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http://dx.doi.org/10.3758/s13415-015-0385-0DOI Listing
April 2016

Discriminant validity of constructs derived from the self-regulative model for evaluation anxiety for predicting clinical manifestations of test anxiety.

Behav Res Ther 2015 Oct 29;73:52-7. Epub 2015 Jul 29.

Department of Biological and Clinical Psychology, University of Greifswald, Franz-Mehring-Str. 47, 17487 Greifswald, Germany. Electronic address:

Test anxiety is a highly prevalent and impairing syndrome. However, research on clinically relevant manifestations of test anxiety and especially on effective treatment components is still very sparse. In the present study we examined the predictive validity of constructs derived from the self-regulative model for evaluation anxiety proposed by Zeidner and Matthews (2007) for discriminating clinical and non-clinical levels of test anxiety. We compared self-report data from 47 clinically test anxious patients with those from 41 healthy university students. Results showed that learning goals, self-concept of abilities, self-incrimination, elaboration and perfectionism were the constructs that independently separated clinical from non-clinical levels of test anxiety, thus providing the strongest discriminant validity even when controlling for an effect of the global severity of mental health problems. These constructs spread across all three domains proposed in the model, thus providing important implications for possible targets of interventions to reduce clinical levels of test anxiety.
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http://dx.doi.org/10.1016/j.brat.2015.07.012DOI Listing
October 2015

Resting heart rate variability is associated with inhibition of conditioned fear.

Psychophysiology 2015 Sep 11;52(9):1161-6. Epub 2015 Jun 11.

Department of Psychology, University of Greifswald, Greifswald, Germany.

Startle blink as well as skin conductance responses (SCR) are widely used indices of learning processes associated with fear conditioning and extinction. During safety learning, the amygdala is under top-down inhibitory control by the prefrontal cortex (PFC). The capacity of the PFC to exert inhibitory control over subcortical brain structures may be indexed by resting state vagally mediated heart rate variability (HRV). The present study investigated the association of resting HRV with startle blink and SCR during conditioned fear inhibition and extinction. Participants first learned to discriminate a threat cue (A) signaling an aversive unconditioned stimulus from a safety signal (B), which were each presented together with a third stimulus X (AX+/BX-). Then, both the threat and safety signal were presented together (AB) to test whether the presence of the learned safety signal inhibits the fear response to the danger signal. Finally, AX was presented without reinforcement (AX-) to investigate fear extinction. Higher HRV was associated with pronounced fear inhibition and fear extinction. Resting HRV levels were associated with fear extinction as indexed by startle blink potentiation but not SCR, which presumably reflect more cognitive aspects of learning. Resting HRV may reflect the capacity of the prefrontal cortex to inhibit subcortical fear responses in the presence of safety or when former threat cues are presented in the absence of threat.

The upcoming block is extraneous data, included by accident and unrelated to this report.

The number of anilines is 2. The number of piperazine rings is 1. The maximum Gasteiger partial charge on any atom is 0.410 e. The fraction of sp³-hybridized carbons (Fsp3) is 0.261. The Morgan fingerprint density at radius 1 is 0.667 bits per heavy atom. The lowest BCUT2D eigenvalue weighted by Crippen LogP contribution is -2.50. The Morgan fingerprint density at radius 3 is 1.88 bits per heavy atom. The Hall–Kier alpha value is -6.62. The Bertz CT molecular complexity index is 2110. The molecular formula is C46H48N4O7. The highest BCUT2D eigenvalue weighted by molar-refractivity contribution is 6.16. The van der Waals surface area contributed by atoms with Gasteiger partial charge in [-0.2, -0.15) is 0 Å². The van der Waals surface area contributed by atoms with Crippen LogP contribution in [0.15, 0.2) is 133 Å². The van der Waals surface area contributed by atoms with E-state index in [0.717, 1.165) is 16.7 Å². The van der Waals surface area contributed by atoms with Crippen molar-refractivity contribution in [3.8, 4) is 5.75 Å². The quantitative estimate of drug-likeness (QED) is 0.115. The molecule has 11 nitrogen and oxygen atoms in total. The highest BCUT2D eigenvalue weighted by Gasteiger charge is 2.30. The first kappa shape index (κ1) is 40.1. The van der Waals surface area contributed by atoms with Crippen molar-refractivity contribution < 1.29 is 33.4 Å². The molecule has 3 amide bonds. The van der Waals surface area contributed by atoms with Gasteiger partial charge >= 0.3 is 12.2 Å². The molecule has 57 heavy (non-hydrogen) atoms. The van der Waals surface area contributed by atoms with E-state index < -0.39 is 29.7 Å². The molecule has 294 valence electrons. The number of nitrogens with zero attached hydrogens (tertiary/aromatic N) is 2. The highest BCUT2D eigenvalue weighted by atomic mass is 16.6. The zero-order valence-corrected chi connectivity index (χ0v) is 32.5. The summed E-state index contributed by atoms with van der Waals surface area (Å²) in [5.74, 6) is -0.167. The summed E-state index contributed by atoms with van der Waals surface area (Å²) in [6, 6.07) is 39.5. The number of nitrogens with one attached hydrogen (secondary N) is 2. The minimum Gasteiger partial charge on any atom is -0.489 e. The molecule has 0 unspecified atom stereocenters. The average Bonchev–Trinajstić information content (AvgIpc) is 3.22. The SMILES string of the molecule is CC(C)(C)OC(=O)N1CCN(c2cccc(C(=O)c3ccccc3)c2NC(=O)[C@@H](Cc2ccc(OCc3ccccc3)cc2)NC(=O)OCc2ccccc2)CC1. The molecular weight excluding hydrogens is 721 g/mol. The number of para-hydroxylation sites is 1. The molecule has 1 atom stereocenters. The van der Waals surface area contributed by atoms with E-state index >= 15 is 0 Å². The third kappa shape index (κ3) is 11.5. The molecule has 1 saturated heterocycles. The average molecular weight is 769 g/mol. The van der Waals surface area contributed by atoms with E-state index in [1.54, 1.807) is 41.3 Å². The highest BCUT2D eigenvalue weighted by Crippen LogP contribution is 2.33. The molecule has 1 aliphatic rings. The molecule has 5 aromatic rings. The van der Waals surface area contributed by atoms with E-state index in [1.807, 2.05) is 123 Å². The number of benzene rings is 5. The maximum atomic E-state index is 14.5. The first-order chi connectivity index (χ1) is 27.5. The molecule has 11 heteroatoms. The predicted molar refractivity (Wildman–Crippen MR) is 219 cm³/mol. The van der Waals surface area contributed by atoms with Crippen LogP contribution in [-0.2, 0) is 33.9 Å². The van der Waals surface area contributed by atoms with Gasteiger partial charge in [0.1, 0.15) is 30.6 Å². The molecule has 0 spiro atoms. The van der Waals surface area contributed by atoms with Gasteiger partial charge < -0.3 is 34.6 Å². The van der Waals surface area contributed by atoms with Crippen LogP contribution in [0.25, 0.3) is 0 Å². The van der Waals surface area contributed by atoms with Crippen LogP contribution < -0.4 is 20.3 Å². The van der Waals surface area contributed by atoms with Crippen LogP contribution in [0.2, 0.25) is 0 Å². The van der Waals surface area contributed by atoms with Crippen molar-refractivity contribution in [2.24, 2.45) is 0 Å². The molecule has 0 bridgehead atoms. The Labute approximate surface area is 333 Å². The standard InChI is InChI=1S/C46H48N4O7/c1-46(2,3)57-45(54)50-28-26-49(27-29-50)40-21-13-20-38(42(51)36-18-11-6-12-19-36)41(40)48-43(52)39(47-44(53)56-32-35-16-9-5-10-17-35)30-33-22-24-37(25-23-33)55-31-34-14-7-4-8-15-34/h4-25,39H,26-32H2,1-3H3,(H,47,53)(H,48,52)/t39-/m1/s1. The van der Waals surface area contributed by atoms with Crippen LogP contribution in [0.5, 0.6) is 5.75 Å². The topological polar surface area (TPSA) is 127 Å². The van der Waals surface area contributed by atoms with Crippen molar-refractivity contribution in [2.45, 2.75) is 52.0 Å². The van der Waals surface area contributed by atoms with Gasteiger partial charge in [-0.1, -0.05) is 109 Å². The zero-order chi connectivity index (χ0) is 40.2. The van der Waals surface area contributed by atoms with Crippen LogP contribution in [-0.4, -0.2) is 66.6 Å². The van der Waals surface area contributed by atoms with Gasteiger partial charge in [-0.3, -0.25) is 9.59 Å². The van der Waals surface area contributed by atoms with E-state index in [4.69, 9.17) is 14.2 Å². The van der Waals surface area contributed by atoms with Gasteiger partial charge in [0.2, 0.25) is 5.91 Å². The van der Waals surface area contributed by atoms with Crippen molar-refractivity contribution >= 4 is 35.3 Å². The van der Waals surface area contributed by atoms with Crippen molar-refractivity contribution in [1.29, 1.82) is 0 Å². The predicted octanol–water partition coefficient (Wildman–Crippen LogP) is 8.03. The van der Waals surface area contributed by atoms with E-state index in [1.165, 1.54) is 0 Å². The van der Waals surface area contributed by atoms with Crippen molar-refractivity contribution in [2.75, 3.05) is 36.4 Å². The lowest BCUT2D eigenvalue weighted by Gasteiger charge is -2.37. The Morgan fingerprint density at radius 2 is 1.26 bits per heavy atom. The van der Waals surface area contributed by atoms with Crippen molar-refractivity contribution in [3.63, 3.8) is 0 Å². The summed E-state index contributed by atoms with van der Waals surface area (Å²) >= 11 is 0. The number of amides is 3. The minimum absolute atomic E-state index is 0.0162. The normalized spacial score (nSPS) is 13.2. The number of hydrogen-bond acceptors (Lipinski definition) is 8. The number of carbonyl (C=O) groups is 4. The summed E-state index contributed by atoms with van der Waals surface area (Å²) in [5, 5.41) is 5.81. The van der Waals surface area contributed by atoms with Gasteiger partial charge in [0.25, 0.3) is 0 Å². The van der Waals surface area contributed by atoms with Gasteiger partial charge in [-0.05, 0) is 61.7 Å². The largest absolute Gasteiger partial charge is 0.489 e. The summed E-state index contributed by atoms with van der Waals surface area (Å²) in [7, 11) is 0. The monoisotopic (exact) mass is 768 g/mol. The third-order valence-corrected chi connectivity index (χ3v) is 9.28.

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http://dx.doi.org/10.1111/psyp.12456DOI Listing
September 2015

Impaired recognition of emotional facial expressions in patients with multiple sclerosis.

Mult Scler Relat Disord 2014 Jul 12;3(4):482-8. Epub 2014 Feb 12.

Department of Neurology, University of Greifswald, Sauerbruchstrasse, 17475 Greifswald, Germany. Electronic address:

Background: Disturbances that occur in patients with multiple sclerosis (MS) are not restricted to motor, sensory, or urinary functions; they also include cognitive dysfunction, fatigue, and depression. Moreover, people with MS are known to have fewer social activities and a reduced quality of life. One aspect of social interaction is accurate recognition of facial expressions. Several studies have suggested impairment in the processing of facial expressions in patients with multiple sclerosis, but it is not clear if these deficits are based on cognitive, depressive, or other attendant symptoms.

Objective: To investigate emotion recognition and facial identity recognition abilities and their relation with cognitive functions, depression, and fatigue in a cohort of MS patients.

Methods: Emotion recognition and facial identity recognition abilities were investigated in a cohort of 61 MS patients with unimpaired visual acuity and 53 healthy controls using the Florida Affect Battery. Additionally, we investigated possible relationships between impaired facial expression recognition and other clinical features.

Results: MS patients were not impaired in facial identity discrimination, but showed a poor performance in all subtests that required emotion recognition.

Conclusion: Impaired recognition of facial emotions by patients with MS seems to be associated with both cognitive and affective (depression) aspects of the disease.